• Minute 1:
  • Minute 2:
    • Open an account at an online brokerage and buy some index funds.
    • If you are Canadian open an account at Questrade. I shopped around and they are the best. They have small fees and the app is great. Plus, I am making a guide for literally which buttons to hit…but it’s not done yet.
    • If you are American, use M1 finance, or read my analysis of why they are the best
  • Minute 14:
    • Buy some index funds. I will make a more in-depth article, but for now, you’ll be fine by buying 70% stocks and 30% bonds.
    • It doesn’t have to be exactly 70%/30% all the time but try to keep it around that value by buying more or selling+buying what you have.
    • The exact names (stocks are bought based on 3 letter short-names) to buy once you have your account setup are from above:
      • If you live in the US:
        • VTI = US Stocks
        • BND = US Bonds
      • If you live in Canada:
        • XIC = Canadian Stocks
        • XSB = Canadian Bonds
  • Minute 15:

Once you have taken the first step you can think a bit more about how to invest down the road. But only after you have a funded account! Read about:

TL;DR – Simple investing for beginners

  • Becoming a new investor can be intimidating
  • But it’s best to start TODAY. Catching up is nearly impossible!
  • Best place to start is with an index fund.
  • Index funds are super fast (no research and easy to set up), super easy to manage (as in, you don’t need to read or know anything), and super effective (they grow with the market. Hellooo.)

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7 thoughts on “Simple Investing for beginners: From beginner to investor in 15 minutes”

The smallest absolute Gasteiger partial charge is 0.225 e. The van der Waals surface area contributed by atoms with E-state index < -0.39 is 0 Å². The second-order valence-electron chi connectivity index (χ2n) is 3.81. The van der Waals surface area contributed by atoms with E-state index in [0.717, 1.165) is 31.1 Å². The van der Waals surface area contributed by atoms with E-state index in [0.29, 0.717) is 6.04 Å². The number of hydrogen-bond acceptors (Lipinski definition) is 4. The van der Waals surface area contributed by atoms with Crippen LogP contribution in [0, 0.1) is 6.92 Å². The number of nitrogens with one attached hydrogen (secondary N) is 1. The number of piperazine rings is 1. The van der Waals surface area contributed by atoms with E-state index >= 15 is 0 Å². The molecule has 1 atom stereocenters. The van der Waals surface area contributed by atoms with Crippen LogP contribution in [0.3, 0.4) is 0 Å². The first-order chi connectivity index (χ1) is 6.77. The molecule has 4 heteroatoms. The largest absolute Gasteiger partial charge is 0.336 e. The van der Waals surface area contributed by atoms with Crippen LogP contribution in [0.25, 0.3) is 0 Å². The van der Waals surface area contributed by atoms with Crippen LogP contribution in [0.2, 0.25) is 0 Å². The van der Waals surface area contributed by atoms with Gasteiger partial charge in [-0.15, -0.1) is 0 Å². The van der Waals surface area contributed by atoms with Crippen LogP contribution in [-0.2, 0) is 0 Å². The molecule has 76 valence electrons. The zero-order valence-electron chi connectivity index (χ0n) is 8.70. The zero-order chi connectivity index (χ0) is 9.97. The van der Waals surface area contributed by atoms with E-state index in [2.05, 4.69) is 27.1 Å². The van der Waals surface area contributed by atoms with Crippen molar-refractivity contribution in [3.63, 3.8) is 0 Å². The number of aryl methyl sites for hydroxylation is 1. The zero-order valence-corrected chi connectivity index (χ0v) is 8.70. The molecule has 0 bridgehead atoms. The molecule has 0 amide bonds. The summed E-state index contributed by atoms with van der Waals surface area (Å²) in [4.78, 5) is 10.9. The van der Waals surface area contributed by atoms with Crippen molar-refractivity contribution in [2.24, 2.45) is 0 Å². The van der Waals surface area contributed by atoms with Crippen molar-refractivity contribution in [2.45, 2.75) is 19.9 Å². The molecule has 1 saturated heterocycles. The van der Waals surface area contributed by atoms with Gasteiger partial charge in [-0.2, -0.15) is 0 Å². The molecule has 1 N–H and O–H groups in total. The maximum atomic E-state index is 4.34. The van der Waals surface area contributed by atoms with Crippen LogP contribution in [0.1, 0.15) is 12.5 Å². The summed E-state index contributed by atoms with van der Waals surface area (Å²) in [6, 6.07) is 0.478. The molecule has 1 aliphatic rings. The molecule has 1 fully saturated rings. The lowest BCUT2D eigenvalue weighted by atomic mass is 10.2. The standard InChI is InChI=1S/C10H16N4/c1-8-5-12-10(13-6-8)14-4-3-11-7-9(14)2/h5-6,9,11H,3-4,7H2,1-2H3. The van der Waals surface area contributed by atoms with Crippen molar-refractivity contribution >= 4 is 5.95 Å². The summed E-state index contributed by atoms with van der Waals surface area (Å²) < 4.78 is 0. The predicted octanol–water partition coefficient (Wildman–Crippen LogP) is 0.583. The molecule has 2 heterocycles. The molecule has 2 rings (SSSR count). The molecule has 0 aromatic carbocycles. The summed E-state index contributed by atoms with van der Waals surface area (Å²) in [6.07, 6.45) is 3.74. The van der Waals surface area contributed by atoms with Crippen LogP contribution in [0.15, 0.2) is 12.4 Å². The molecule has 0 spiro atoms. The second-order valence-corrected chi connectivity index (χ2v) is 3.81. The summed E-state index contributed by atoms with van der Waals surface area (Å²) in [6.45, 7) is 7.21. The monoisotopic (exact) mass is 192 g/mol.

• So I’m not european but I have heard good things about Degiro 🙂
      You just need an online broker (so that you can buy things) and then you have to figure out the name of the index you want to buy. Usually its 3 letters and you just google ‘___ index ETF’ to find it.

  1. Have you seen this year’s Canadian Couch Potato model portfolio recommendations? I love that they’ve started to suggest single ETF options as the first choice for newbies. I had a conversation with a friend recently about what she should start investing in, and I told her just put everything in VGRO. (After discussing her risk tolerance, time horizon, and making sure she knew to expect volatility.)

    One stop shopping, and you don’t have to figure out how much to put in each fund in order to maintain your asset allocation when you transfer in money. I don’t have an issue with figuring that out myself…I like math, and adore spreadsheets…but that’s a barrier for some people, and I think my friend is much more likely to take the plunge if she only ever has to buy one fund.

    • I hadn’t seen 1-fund couch potato but I’ve seen the 1-fund offerings. Maybe I could make that my beginner recommendation but I don’t like 1-fund portfolios because it’s hard to change your balance if you ever want to :(. Now I’m torn.

      100% the best thing for someone to do who isn’t investing is to start investing + be without an advisor. So whatever is simplest is best in my books 😛

    • Same advice. The US economy won’t go kaput any day soon so investing in indexes is pretty safe.

      If you had piles of money I would venture out into real estate and/or farmland (I have an article on that!). And have a nice 18mo emergency fund like yours truely. 🙂

      I’m retired in my 30s and it’s what I’m doing.